rabble blogs are the personal pages of some of Canada's most insightful progressive activists and commentators. All opinions belong to the writer; however, writers are expected to adhere to our guidelines. We welcome new bloggers -- contact us for details.

Move some welfare recipients onto disability supports, says group

Please chip in to support rabble's election 2019 coverage. Support rabble.ca today for as little as $1 per month!

If individuals with significant cognitive and mental health impairments were moved from welfare to the Ontario Disability Support Program (ODSP), the city of Toronto could save over $100 million per year, according to a local advocacy group.

As Mayor Ford and the city administration looks for ways to save money, the City Service Review Group has been doing some work over the last year looking at where people go who are homeless or coming out of correctional facilities.

"We're proposing an alternative to that current pathway," said Victor Willis, Executive Director, Parkdale Activity-Recreation Centre.

City Service Review Group believes at least 30 per cent of the city's welfare recipients, described as "high needs" and "hard to serve" and who have been on welfare for 10 years or more, should be on ODSP.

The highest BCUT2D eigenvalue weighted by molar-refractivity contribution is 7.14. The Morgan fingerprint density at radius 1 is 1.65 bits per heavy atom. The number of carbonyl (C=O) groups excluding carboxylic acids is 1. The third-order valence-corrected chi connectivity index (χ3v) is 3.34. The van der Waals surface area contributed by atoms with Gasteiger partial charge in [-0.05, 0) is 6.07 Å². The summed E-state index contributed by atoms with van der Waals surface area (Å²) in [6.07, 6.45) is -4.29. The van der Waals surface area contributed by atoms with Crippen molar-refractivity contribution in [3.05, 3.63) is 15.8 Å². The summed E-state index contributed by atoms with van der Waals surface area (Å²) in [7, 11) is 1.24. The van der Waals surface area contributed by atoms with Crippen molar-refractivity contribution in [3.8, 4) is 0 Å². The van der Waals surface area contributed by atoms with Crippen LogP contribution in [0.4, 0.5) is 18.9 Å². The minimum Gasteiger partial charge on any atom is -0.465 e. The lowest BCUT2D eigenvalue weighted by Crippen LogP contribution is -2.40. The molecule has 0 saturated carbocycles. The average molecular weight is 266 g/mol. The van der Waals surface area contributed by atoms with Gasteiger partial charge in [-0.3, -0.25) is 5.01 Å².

"My clients average 7 years homelessness before we meet them which means they've been warehoused in Seaton House and all the other shelters which are essentially horrible barracks," said Sarah Shartal, a lawyer with Roach, Schwartz & Associates.

A single ODSP recipient receives $1053 per month, making it possible to rent a private sector housing unit while the cost per night in a shelter is $73.23 per night or almost $2200 per month.

A single person on welfare receives only $592 per month.

"So for the individuals we see who are on welfare, the options for them in terms of housing are severely limited," said Harvey Stein, Manager of Homelessness and Housing Help Services at Woodgreen.

And there is no emergency housing in Toronto. People who don't have a place to live have two options: shelters or rooming houses. A "decent" rooming house rents for around $430 per month, leaving someone with only $5.50 per day for food, transportation and other personal items.

Given a choice, most prefer the streets.

But a person receiving ODSP could rent an affordable housing unit and have more money left over for other expenses.

Stable housing, said the group, improves the lives and health of individuals with severe disabilities and makes it easier for them to remain stable. The more stable people are the less likely they are to get into conflict with others or the police.

"I hope that we all remember the moral responsibility and the moral savings that we have with the folks we're talking about," said Greg Rogers, Executive Director, John Howard Society of Toronto.

"Homeless folks aren't gravy."

City Service Review Group proposed that the city expand its Homeless to ODSP Project Engagement (HOPE) to individuals who are living in shelters or rooming houses. Right now, HOPE workers cannot help people with disabilities that are living in shelters to apply for ODSP.